For over a year, Carl visited Elena with gifts and various cures. Unfortunately, none of it worked, and Elena passed away on October 25, 1931. Carl convinced Elena’s family to allow him to pay for her funeral and to build an above-ground mausoleum. She was interred in the mausoleum in Key West Cemetery. Carl had the only key to the mausoleum and would visit Elena’s body. For almost two years, Carl went to visit Elena’s resting space. He said that her spirit would talk to him and sing him Spanish love songs. 

In April 1933, Carl said that Elena’s spirit started to become unhappy in the mausoleum and began begging him to take her to his home. Still hopelessly in love with her, he did as her spirit wanted. One night he brought a toy wagon to the cemetery. He used it to cart Elena’s body back to his airplane. The airplane was large enough to allow him to work on Elena’s body and close enough to his laboratory at the hospital to get supplies quickly. At this point, her body was pretty deteriorated. Carl tried to salvage as much of her body as possible by wiring her bones together with piano wire and wrapping her body in silk cloth that had been soaked with wax and plaster of Paris. He had also ordered glass eyes to insert into eye sockets. With most of her hair falling out of scalp due to decompensation, he gathered it and made it into a wig. To stave off further decompensation, Carl would douse Elena’s fragile body with disinfectants and formaldehyde. To combat the stench that a decaying body gives off, he would soak her in perfume.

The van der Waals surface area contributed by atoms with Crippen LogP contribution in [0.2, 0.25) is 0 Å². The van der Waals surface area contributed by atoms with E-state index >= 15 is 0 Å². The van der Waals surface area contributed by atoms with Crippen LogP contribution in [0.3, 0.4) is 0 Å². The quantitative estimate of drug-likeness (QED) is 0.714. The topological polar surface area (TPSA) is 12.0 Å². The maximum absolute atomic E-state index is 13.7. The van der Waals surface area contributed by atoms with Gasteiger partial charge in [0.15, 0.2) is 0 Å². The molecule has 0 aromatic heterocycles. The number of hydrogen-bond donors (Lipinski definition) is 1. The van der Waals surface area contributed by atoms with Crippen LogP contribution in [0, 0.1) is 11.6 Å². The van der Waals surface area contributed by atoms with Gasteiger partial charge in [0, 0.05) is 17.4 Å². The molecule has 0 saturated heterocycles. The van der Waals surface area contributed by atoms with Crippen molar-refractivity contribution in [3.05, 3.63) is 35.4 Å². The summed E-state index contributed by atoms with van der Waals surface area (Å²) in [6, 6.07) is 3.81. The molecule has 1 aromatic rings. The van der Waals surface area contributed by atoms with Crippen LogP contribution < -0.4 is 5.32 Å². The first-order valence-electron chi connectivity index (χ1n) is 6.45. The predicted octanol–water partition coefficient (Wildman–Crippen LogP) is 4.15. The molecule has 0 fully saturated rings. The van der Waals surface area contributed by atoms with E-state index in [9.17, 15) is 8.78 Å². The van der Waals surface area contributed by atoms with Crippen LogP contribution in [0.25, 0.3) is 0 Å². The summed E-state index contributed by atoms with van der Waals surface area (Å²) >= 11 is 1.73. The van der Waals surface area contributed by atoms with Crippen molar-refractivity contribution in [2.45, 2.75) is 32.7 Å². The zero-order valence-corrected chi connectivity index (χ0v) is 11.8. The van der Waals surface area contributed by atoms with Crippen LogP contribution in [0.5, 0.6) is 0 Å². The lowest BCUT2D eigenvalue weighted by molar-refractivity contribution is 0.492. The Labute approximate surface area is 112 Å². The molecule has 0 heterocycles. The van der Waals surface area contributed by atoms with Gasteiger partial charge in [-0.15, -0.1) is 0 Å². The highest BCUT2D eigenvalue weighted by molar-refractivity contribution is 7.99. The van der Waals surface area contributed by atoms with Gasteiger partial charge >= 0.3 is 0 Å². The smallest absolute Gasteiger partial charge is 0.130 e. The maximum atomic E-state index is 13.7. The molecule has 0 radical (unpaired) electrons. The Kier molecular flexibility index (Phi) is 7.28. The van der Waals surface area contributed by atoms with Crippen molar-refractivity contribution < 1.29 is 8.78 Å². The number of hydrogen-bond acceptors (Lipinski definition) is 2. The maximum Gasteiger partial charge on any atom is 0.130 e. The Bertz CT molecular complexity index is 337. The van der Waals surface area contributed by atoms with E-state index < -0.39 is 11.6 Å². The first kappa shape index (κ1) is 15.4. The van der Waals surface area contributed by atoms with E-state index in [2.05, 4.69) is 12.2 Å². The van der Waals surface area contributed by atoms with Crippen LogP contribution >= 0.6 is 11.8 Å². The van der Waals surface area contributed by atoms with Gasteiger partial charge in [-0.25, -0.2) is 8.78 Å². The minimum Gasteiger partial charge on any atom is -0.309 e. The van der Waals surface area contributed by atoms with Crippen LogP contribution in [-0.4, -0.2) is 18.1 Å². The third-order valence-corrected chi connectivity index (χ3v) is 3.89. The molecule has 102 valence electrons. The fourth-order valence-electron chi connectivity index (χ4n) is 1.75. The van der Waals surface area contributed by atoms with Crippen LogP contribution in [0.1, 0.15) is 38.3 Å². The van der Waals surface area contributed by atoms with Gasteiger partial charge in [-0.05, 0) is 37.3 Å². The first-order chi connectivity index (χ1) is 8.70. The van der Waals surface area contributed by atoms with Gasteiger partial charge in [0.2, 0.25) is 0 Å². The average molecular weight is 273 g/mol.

After two years of working on Elena, Carl was let go from the hospital. He was forced to move the plane and her body. He eventually moved to a house on Flagler Ave, where he brought Elena’s body to stay. He dressed her in wedding attire complete with stockings, a veil, and flowers in her hair. He spent the next few years happy that he was finally able to live with his true love and sleep beside her body every night. 

Carl’s happiness lasted until late 1940 when his neighbors began talking about how they saw him dancing with Elena’s corpse through an open window. Key West is a tiny town, and it wasn’t long until Elena’s family heard the rumors. Elena’s sister, Florinda, demanded that Carl take her to see Elena’s body in the mausoleum. When he refused, Florinda confronted him at his house. This time she brought the local police with her. The police searched his home and discovered Elena’s body in his bed. Carl was then arrested for destroying a grave and removing a body without authorization.

Before his trial could start, he was psychiatrically examined to see if he was mentally competent to stand trial. Surprisingly, they found him competent, and the trial commenced. The trial didn’t go on for very long though, because the statute of limitations had run out five years earlier. The court case soon got the attention of many news outlets, and Carl’s story was quickly national news.